Teak is a valuable tropical hardwood that grows in natural forests mainly in Myanmar. Teak plantations can be found in different parts of the world. The estimated rotation for teak growing on the plantation at Kilombero is 32 years. Thinning got underway last year and in 2007, investments will be made into a sawmill and other secondary processing to utilise the thinning yield.KVTC now provides jobs for several hundred people in one of the poorest areas in Tanzania. When harvesting and processing get into full swing, several thousand jobs will be generated directly and indirectly. In addition, the expertise developed by KVTC and the seedlings it distributes have made teak familiar to thousands of small-scale cultivators. When the wood trade and processing get up and running in the years ahead, teak looks set to become an important crop plant for the area and a major export product for Tanzania.
ACCION INVESTMENTS, LATIN AMERICA
Finnfund started cooperation in 2004 with ACCION International, a world pioneer in microfinance. ACCION is a private, nonprofit organization with the mission of giving people the financial tools they need – microenterprise loans, business training, and other financial services – to work their way out of poverty.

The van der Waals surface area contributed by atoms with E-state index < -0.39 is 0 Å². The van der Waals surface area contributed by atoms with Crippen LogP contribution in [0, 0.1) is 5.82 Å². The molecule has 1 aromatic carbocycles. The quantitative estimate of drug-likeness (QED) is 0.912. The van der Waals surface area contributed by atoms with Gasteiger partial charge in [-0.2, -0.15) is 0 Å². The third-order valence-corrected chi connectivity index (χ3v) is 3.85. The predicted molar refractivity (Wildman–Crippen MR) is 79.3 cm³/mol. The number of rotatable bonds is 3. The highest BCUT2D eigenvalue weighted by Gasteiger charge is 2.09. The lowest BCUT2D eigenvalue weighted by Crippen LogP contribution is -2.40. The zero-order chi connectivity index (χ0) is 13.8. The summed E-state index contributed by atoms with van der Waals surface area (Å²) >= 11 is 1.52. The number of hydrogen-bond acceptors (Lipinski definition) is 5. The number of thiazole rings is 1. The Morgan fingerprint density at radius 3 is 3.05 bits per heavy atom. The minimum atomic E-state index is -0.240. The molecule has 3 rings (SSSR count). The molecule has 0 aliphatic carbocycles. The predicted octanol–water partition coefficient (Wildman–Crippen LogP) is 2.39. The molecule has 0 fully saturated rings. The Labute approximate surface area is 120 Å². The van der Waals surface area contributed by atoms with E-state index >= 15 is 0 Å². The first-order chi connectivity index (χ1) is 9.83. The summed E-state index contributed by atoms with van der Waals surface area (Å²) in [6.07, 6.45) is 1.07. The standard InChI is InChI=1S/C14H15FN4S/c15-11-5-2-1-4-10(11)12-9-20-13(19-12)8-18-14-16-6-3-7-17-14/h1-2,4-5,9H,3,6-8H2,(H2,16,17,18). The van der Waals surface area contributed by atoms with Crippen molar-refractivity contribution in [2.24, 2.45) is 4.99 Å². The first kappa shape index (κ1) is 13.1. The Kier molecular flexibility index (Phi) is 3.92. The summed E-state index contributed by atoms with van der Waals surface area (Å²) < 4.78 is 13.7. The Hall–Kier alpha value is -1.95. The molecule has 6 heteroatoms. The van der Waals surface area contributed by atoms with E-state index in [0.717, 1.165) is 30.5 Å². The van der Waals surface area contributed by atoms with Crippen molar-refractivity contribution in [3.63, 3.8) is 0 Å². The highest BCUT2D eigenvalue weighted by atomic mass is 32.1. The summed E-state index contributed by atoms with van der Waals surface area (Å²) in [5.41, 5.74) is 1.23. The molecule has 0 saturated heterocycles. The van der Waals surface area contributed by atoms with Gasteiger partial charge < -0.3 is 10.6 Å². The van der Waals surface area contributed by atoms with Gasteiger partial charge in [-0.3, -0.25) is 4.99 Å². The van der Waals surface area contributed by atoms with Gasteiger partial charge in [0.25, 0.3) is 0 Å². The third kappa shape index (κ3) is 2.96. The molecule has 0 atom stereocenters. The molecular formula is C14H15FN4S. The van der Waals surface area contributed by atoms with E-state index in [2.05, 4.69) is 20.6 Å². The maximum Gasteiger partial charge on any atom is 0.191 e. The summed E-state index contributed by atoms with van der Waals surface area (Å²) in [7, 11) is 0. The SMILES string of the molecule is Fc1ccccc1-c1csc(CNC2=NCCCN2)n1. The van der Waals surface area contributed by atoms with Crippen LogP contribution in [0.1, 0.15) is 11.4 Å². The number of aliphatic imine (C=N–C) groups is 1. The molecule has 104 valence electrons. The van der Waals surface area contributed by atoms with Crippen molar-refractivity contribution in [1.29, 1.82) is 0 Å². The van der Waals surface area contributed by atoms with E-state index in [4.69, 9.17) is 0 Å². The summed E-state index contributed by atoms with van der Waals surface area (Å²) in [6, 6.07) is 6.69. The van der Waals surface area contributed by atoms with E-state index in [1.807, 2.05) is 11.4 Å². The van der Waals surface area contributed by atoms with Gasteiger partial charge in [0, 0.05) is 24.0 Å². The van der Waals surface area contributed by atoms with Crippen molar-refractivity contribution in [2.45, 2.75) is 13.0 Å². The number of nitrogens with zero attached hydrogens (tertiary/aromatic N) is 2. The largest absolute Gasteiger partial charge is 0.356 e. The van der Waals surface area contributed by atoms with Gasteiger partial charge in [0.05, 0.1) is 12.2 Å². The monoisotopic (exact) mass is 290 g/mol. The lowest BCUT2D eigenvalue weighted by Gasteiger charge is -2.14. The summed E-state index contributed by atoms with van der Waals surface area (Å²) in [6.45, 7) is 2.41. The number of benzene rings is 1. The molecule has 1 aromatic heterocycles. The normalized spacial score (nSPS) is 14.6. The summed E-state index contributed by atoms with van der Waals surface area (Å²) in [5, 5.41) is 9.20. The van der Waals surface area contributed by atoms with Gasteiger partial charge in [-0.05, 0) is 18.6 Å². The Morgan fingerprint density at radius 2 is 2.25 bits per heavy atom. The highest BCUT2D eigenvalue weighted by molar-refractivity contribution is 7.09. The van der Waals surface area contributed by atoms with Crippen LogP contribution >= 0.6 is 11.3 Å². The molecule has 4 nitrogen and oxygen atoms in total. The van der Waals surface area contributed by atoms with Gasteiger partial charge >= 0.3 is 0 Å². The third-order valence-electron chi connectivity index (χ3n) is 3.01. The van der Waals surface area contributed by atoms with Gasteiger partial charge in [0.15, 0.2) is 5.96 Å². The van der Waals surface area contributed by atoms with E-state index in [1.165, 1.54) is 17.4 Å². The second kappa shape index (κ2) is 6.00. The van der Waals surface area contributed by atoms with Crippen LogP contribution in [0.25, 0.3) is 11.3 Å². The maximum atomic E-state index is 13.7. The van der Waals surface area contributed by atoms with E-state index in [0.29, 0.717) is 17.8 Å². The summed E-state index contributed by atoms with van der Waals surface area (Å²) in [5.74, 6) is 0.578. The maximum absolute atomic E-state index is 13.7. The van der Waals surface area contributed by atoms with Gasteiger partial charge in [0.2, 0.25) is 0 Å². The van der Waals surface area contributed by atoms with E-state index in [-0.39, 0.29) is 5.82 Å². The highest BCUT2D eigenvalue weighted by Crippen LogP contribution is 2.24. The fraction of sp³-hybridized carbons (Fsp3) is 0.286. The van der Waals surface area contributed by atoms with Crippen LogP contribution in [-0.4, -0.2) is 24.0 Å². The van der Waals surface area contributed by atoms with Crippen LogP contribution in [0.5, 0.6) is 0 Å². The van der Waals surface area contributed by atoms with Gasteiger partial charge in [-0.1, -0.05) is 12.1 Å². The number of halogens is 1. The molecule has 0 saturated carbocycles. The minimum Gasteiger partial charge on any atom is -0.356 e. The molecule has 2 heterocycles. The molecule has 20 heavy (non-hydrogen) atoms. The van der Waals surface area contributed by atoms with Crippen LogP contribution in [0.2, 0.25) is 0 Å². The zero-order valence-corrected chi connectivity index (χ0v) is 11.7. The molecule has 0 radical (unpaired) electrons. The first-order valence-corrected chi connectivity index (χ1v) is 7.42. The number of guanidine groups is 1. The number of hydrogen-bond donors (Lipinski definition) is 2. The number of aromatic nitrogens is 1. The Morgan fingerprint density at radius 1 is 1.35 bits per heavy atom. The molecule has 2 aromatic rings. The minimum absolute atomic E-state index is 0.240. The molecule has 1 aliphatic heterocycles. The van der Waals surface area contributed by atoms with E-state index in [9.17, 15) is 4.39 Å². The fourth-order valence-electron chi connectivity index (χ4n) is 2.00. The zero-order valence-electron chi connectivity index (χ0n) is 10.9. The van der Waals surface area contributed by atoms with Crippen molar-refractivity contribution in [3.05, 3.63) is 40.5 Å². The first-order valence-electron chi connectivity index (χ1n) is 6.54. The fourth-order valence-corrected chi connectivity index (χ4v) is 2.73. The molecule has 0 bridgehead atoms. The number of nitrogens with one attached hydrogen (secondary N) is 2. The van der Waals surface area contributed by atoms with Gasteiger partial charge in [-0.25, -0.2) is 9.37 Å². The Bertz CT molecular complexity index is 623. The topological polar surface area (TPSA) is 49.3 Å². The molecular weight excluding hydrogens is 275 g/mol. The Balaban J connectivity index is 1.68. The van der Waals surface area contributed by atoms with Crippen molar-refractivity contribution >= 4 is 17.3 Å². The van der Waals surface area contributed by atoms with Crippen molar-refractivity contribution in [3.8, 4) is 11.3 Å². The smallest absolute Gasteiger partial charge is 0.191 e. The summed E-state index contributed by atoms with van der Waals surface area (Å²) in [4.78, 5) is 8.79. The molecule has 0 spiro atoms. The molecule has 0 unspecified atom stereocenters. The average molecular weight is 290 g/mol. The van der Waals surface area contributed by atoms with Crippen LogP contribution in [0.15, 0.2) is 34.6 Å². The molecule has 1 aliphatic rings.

Finnfund is party to ACCION Investments in Microfinance, an investment company established by ACCION International. ACCION Investment’s guiding principle is to provide equity and quasi-equity financing to local microfinance institutions in Latin America, the Caribbean and Africa. In addition to financing ACCION offers its partners technical assistance to put their operations on a stronger footing.
ACCION Investments has invested in financial institutions specialising in microfinance in Ecuador, Paraguay, Peru and Bolivia. Besides financing, partners receive expert assistance to support sustainable and commercially viable financial management.
During its long history of microlending, ACCION International has created an extensive network of cooperation that spans 13 states in Latin America and the Caribbean as well as seven African countries. The portfolio for the microfinance institutions in the network comes to around 680 million US dollars. Clients number more than 1.4 million poor borrowers.